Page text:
Though we have been doing the vast majority of our work along the (east) New England coast, it was very exciting to come home to VT for some marine debris work right on Lake Champlain on the west coast of New England. Saturday, Rozalia Project headed up Vermont's involvement in the Ocean Conservancy's International Coastal Clean-up. Vermont was one of only 4 states not to participate last year and that is ridiculous... our lake is huge, spans two countries AND directly connects us to the ocean via two major rivers so we really have no choice but to participate.
And thank goodness we did. It will be very interesting to see what we find next year because this year, we were all shocked at the amount of trash that was picked up within 1/8th of a mile on either side of the Lake Champlain Community Sailing Center, our hosts for the afternoon. The reason next year will be telling is that this clean up came on the heels of two brutal disasters for the Champlain Valley and Vermont/Upstate New York. Last spring the lake stayed feet above flood level for over a month destroying waterfront property, docks and more. And of course, just over over two weeks ago, with Hurricane Irene, Vermont had it's worst flooding in nearly 100 years with the Winooksi River, among others, at 23 feet above flood stage. The Winooski drains into the Lake and the destruction caused by Irene had marine debris in the form of people's homes and whole yards as well as many of the state's roads and bridges washing down our rivers.
Among the haul, we certainly can attribute the large metal canoe and municipal intake pipe as results of the storm. However, nearly 70 pounds of recycling and the majority of the 409 pounds in 1,864 pieces of trash looked more careless in nature. We followed close to expected worldwide numbers with our top five items (in numbers of items):
Food wrappers: 293
Styrofoam pieces: 254
Caps and lids: 217
Plastic bottles: 153
Other finds included the expected cups, cans, glass bottles, tape and plastic sheet as well as the less expected shotgun shells, tires and light bulbs with a bit of the wish-we-didn't-see-it thrown in - syringes (2), condoms (12), diapers (4) and a pair of undergarments. Eew.
As you know, I really love getting and seeing trash taken out of any body of water and I am psyched with the haul. But, a big highlight of the day was the people. There was a college sailing regatta happening at the same time, they were delayed due to lack of wind for much of the afternoon which was great for us. We have to thank all of the sailors who helped especially the Middlebury College Sailing Team. They rocked the clean up bringing back 6 overstuffed bags of trash and recycling plus tires and the intake tube - the whole time looking like they were having fun. My kind of people. I think I might have found an intern or two for next year from that group as well! We also had a great turn out from UVM. Coco, their sailing coach, singlehandedly filled two big bags with trash and kept the data card accurate and we had some more students come down the hill to scour the shore by foot and by kayak. It was a group of 3 UVM students who teamed up with Tom Peterson and his 30' sailboat and crew (Tom joined us on American Promise this summer) to recover the aluminum canoe off the rocks (among other bits of trash and recycling).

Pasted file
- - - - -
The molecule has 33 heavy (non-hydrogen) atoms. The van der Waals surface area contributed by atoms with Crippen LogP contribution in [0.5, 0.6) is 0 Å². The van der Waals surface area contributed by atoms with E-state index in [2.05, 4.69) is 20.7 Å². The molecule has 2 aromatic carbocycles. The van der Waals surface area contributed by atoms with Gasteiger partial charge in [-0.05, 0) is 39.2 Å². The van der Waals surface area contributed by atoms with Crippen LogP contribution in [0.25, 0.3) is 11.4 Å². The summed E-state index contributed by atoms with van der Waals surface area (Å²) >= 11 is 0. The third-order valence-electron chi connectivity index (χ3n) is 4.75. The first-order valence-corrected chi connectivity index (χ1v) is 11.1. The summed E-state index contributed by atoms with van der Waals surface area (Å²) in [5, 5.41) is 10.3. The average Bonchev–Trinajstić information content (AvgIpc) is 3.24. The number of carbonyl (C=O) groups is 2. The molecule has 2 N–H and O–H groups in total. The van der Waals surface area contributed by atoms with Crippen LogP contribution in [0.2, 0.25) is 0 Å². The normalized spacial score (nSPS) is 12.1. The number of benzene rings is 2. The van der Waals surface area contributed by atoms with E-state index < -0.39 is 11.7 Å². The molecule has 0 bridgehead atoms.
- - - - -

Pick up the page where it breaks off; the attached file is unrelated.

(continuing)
One of my favorite parts of the day were the kids. We had a bunch of families come down and the kids worked as hard if not harder than their parents. I LOVE seeing that (and all the kids who stayed for the Trash Bash got t-shirts, I couldn't resist).
As always we are rarely able to do anything alone and this day was no exception. Our first thank you is to everyone who came and helped picking up trash and keeping good record of what they found. I want to thank my friend Marsi Foster for giving up an afternoon at the harvest festival with her family to help me at the registration desk (she was perfect). The Lake Champlain Community Sailing Center were excellent hosts, as always, and a big shout out to Colin for giving us Chris, Bill and the other volunteers when your work was done. Thanks to CSC's efforts, CSWD is going to do a free dumpster pick up to remove the trash from the day. And to Gary Kjellen for cleaning up on South Hero and making the trek to Burlington to drop off his data card and say a few words about the Lake Champlain Committee.
Looking ahead we are psyched and inspired to keep the ball rolling in Vermont. Our mission is marine debris, we are Vermonters and we just had a wake up call that Vermont has no less marine debris than many of the coastal sites we visited.
Stay tuned as we head up additional clean ups this fall and next year's ICC in Vermont will be even bigger and more effective with sits across the state!
Thank you again for a great day and a great start to what I am optimistic will be many bigger, better ICC's and best of all, a much, much cleaner Lake Champlain.